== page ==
Love It or Leave It: Extremist Views on iPad Obscure the Important Points

There seem to be two distinct camps digging in for a fight over the subject of Apple’s newly announced and forthcoming iPad. On the one hand are the “fanboys” -- those mindless, zombie-like lemmings, hypnotized into submission by Steve Jobs’ Reality Distortion Field, ready to take the food out of their babies’ mouths in order to be first on line to pay way too much for whatever shiny bauble the Mothership tells the faithful it suddenly must have.

On the other hand are the “haters” -- rabid, anti-Apple zealots who wouldn’t say a kind word about anything that comes out of Cupertino, even if it was accompanied by a coupon good for a free unicorn that poops 18-karat gold nuggets and could cure acne with a lick of its strawberry-flavored tongue. They relish in poring over every rumor that had been circulated, pointing to each that remained unfulfilled as proof the device was a sham, an also-ran -- a disappointment destined for failure and leading to the ultimate collapse of Apple itself.

There are, of course, other camps, although they get far less of the media spotlight. They tend to include those of us who would like to actually see a shipping device before weighing in on whether the iPad will be our entrée to a magical utopian future or doom Apple to oblivion. But not being from either the fanboy or the haters camp, we are seen by each as belonging to the other and therefore eyed with suspicion and derision.

Mere hours after Apple introduced the iPad, I was interviewed by Chuck Joiner on his excellent MacVoices podcast. I was traveling on business that day, so I had not seen the event itself, nor even read the liveblogs of the announcement. As I boarded my plane that morning, I left a world in which the iPad did not yet exist -- at least not publicly. I touched down later that afternoon, stepping out into a brave new world that was forever changed by a device I had only guessed at.

Whether it was the fact that I flew above the reach of Mr. Jobs’ Reality Distortion Field or that my earlier speculation about the device had been pretty much on the mark, the reports on the iPad I read as I prepared for my podcast didn’t fill me with the techno-lust I was seeing around some of my usual neighborhoods on the web. As I Tweeted the day before the announcement, I was not feeling a gap in my technology needs. After reading about the iPad’s features and capabilities, I was still feeling, well -- gapless.

I -- along with many others -- had pretty much correctly predicted the iPad’s form factor, user interface, compatibility with existing iPhone apps, WiFi and 3G networking, etc. I had also predicted the iPad-versions of productivity applications, like Pages, Keynote and Numbers. Even its price was in line with what I expected -- around $800 for the storage capacity and networking capabilities I predicted. What I missed was the idea of paring down features to reach a $500 entry point -- a risky move, I think, for the lower-end customers who may not realize what they are giving up.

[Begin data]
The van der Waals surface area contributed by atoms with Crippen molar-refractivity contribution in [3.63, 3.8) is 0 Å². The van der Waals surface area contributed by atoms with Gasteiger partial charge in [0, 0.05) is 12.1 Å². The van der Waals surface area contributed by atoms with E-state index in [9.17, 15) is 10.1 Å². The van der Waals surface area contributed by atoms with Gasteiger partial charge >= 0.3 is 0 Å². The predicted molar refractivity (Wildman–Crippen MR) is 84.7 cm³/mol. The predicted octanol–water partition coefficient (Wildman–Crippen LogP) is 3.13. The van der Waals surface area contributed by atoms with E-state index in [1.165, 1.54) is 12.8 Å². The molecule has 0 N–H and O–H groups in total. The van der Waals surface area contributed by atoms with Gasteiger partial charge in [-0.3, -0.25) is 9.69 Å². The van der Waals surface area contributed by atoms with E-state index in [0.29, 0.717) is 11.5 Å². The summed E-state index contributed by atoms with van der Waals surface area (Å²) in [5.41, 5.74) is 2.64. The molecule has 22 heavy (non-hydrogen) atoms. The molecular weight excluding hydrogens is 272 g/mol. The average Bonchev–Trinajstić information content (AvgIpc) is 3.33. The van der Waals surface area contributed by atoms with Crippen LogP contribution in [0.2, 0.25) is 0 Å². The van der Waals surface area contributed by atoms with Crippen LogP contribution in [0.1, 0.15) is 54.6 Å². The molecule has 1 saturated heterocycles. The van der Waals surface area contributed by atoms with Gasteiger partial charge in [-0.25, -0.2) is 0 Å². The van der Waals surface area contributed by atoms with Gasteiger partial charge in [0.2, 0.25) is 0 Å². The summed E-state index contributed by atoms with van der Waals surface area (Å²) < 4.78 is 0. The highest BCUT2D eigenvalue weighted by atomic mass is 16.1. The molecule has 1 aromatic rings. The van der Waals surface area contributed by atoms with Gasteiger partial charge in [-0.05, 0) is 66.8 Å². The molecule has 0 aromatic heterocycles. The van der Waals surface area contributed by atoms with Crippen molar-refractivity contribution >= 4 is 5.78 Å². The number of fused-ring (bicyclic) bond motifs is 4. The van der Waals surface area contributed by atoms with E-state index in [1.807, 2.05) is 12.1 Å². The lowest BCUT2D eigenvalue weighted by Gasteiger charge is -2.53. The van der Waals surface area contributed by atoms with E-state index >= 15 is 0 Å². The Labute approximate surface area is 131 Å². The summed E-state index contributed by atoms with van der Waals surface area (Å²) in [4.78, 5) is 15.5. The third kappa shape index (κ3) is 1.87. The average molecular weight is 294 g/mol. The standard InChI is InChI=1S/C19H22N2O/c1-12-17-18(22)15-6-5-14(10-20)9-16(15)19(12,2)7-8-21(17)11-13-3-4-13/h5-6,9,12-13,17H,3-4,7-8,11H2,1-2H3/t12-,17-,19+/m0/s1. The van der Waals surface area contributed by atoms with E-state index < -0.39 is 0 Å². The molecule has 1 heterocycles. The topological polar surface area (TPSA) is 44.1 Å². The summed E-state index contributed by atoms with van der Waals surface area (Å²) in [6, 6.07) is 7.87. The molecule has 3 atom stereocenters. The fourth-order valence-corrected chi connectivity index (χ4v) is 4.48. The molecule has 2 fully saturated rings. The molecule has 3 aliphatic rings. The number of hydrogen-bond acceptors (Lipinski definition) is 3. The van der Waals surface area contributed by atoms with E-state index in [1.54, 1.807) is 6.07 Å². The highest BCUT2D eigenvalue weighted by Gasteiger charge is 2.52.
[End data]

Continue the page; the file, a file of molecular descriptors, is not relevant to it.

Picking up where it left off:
There were two predictions I made that didn’t materialize, though. The first was a front-facing camera. I was hoping Apple believes it’s time for mobile version of video iChat. But even more than that, I’ve come to rely on the camera in my iPhone for a host of utilities not having anything to do with taking photographs or video. No, the real power in the iPhone’s camera comes from things like “augmented reality” apps; apps like Red Laser that scan products and search the Internet for information and prices; apps that let you add a bottle of wine to a database -- even apps that act as document scanners.

The second unrealized prediction was something much less tangible, but much more important. I said that the real key feature for Apple to include was something no one had figured out -- something that we never knew we wanted, but -- once Apple showed it -- none of us would want to live without. Admittedly, that’s easy to say. It’s like the old joke about teaching someone how to become a millionaire: Step One -- get a million dollars. But for me, it was crucial in order for Apple to make the iPad a truly compelling device. I was looking for something the iPad could do that I couldn’t do with either my iPhone or my MacBook Pro. Something that would make me forego the convenience of having a device that fits in my pocket; something that would sway me from just taking my laptop as long as I was going to have to carry something anyway. Without that, the iPad risks remaining a novelty -- a very cool one, no doubt -- but a novelty nonetheless, attractive to a niche market.

Please don’t be mistaken -- I am not predicting the iPad will be a failure. I believe that it is indeed a different class of device and that as it matures, it may well become the transcendent supplement to iPhone and laptop I am hoping for. I think it will probably sell just fine, even in its first incarnation. Between now and the time it’s released, Apple may well add that certain something that makes me have to have it. It may not happen until iPad 2.0.

For now, then, the iPad is still an open question to me. It’s a device that utterly emanates potential, to be sure. Potential that could well change the face, not only of computing, but of consumer electronics. But potential that -- for now, at least -- remains unrealized.